Fjälkinge, Sweden //Viggo Olsson, the founder of VO Gun & Rifle, explains the steps involved in hand-making a rifle using only the highest-quality materials.
First you poke around the highlands of south-eastern Europe for the walnut root for the gun's stock.
"We go to sites in Bulgaria located 2,000 metres above sea level," Mr Olsson says of the company's secret site.
"We pick out which trees we want, and then two men with an old Russian tank come and pull up the roots.
"Only three planks per root can be used, which first must be dried at different humidities for up to five years."
The gunsmiths finish the metal parts by hand and the barrels are refined within the particular VO barrel profile. Together with the stock, the barrels are designed for various calibres, perfect balance and shooting comfort.
The walnut is oiled with up to 20 coats before the result passes quality tests.
One of the most challenging parts is to cut the checkering, which requires great concentration. Each line is cut by hand four to five times and must be completely straight.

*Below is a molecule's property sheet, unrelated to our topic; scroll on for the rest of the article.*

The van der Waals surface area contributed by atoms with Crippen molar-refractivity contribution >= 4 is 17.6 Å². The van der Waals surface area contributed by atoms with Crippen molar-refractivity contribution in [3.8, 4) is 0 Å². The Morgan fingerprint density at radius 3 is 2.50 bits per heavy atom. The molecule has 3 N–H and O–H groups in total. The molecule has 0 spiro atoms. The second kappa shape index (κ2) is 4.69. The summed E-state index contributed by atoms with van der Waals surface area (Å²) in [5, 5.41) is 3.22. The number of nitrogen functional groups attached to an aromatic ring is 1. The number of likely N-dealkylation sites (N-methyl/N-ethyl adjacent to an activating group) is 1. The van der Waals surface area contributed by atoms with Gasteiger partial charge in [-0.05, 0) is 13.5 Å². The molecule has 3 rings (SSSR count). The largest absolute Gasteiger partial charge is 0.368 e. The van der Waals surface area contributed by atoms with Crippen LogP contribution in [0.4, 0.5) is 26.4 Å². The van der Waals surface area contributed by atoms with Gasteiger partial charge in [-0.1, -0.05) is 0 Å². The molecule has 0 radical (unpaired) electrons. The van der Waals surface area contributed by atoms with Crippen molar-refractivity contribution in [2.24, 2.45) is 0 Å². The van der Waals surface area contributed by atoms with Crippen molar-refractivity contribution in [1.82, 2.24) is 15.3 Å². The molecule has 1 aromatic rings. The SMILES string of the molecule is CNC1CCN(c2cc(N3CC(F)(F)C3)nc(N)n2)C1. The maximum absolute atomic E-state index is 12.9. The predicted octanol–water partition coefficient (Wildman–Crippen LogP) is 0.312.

"If one cut goes wrong, you have to throw the piece away and start from scratch," Mr Olsson said. "That's not so funny."
The more expensive weapons are adorned with detailed engravings. Ulf Olsson, Viggo's son, makes the sketches that are sent to European engravers.
"We use engravers from Sweden, Belgium, Italy and Romania. For a rifle, we can use up to five different engraving techniques," he said.
The rifles are constructed with the takedown system, a patented technique designed by Ulf Olsson that makes it possible to use multiple calibres in one rifle.
"This will simplify travelling for the hunter," said Jonas Althén, the company's marketing director.
"The rifles are supplied in small rifle cases where you have at least two pipes with which you can hunt everything."